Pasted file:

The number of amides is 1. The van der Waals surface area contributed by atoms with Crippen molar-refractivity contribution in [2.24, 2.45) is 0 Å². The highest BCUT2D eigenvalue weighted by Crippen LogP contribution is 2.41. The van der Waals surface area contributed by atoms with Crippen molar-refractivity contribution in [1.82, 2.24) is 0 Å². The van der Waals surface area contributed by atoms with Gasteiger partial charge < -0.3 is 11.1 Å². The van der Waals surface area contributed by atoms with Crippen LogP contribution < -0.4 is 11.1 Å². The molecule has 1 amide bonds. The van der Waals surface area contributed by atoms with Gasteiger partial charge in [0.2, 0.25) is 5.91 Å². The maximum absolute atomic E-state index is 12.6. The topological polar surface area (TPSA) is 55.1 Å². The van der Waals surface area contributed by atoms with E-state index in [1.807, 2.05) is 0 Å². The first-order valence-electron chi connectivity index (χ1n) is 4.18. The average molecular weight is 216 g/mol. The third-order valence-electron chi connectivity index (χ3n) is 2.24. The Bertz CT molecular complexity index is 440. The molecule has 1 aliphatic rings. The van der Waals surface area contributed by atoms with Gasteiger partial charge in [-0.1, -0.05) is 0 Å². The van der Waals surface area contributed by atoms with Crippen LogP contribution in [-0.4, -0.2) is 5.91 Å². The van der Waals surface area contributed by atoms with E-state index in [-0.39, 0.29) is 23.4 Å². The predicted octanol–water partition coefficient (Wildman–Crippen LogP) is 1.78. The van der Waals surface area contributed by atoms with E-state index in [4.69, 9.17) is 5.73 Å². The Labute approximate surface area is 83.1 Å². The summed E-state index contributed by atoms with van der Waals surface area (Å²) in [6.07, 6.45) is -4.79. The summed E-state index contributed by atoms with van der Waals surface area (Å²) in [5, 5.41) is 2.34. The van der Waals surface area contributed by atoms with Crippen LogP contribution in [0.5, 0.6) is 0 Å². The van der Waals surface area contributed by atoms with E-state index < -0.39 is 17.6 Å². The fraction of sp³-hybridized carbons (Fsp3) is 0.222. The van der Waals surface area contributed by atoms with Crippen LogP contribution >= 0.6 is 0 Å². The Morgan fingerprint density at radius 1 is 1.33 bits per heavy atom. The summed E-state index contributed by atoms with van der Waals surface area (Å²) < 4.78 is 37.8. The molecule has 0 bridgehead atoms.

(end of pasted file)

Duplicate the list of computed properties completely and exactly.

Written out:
The number of amides is 1. The van der Waals surface area contributed by atoms with Crippen molar-refractivity contribution in [2.24, 2.45) is 0 Å². The highest BCUT2D eigenvalue weighted by Crippen LogP contribution is 2.41. The van der Waals surface area contributed by atoms with Crippen molar-refractivity contribution in [1.82, 2.24) is 0 Å². The van der Waals surface area contributed by atoms with Gasteiger partial charge < -0.3 is 11.1 Å². The van der Waals surface area contributed by atoms with Crippen LogP contribution < -0.4 is 11.1 Å². The molecule has 1 amide bonds. The van der Waals surface area contributed by atoms with Gasteiger partial charge in [0.2, 0.25) is 5.91 Å². The maximum absolute atomic E-state index is 12.6. The topological polar surface area (TPSA) is 55.1 Å². The van der Waals surface area contributed by atoms with E-state index in [1.807, 2.05) is 0 Å². The first-order valence-electron chi connectivity index (χ1n) is 4.18. The average molecular weight is 216 g/mol. The third-order valence-electron chi connectivity index (χ3n) is 2.24. The Bertz CT molecular complexity index is 440. The molecule has 1 aliphatic rings. The van der Waals surface area contributed by atoms with Gasteiger partial charge in [-0.1, -0.05) is 0 Å². The van der Waals surface area contributed by atoms with Crippen LogP contribution in [-0.4, -0.2) is 5.91 Å². The van der Waals surface area contributed by atoms with E-state index in [-0.39, 0.29) is 23.4 Å². The predicted octanol–water partition coefficient (Wildman–Crippen LogP) is 1.78. The van der Waals surface area contributed by atoms with E-state index in [4.69, 9.17) is 5.73 Å². The Labute approximate surface area is 83.1 Å². The summed E-state index contributed by atoms with van der Waals surface area (Å²) in [6.07, 6.45) is -4.79. The summed E-state index contributed by atoms with van der Waals surface area (Å²) in [5, 5.41) is 2.34. The van der Waals surface area contributed by atoms with Crippen LogP contribution in [0.5, 0.6) is 0 Å². The van der Waals surface area contributed by atoms with E-state index < -0.39 is 17.6 Å². The fraction of sp³-hybridized carbons (Fsp3) is 0.222. The van der Waals surface area contributed by atoms with Crippen LogP contribution >= 0.6 is 0 Å². The Morgan fingerprint density at radius 1 is 1.33 bits per heavy atom. The summed E-state index contributed by atoms with van der Waals surface area (Å²) < 4.78 is 37.8. The molecule has 0 bridgehead atoms.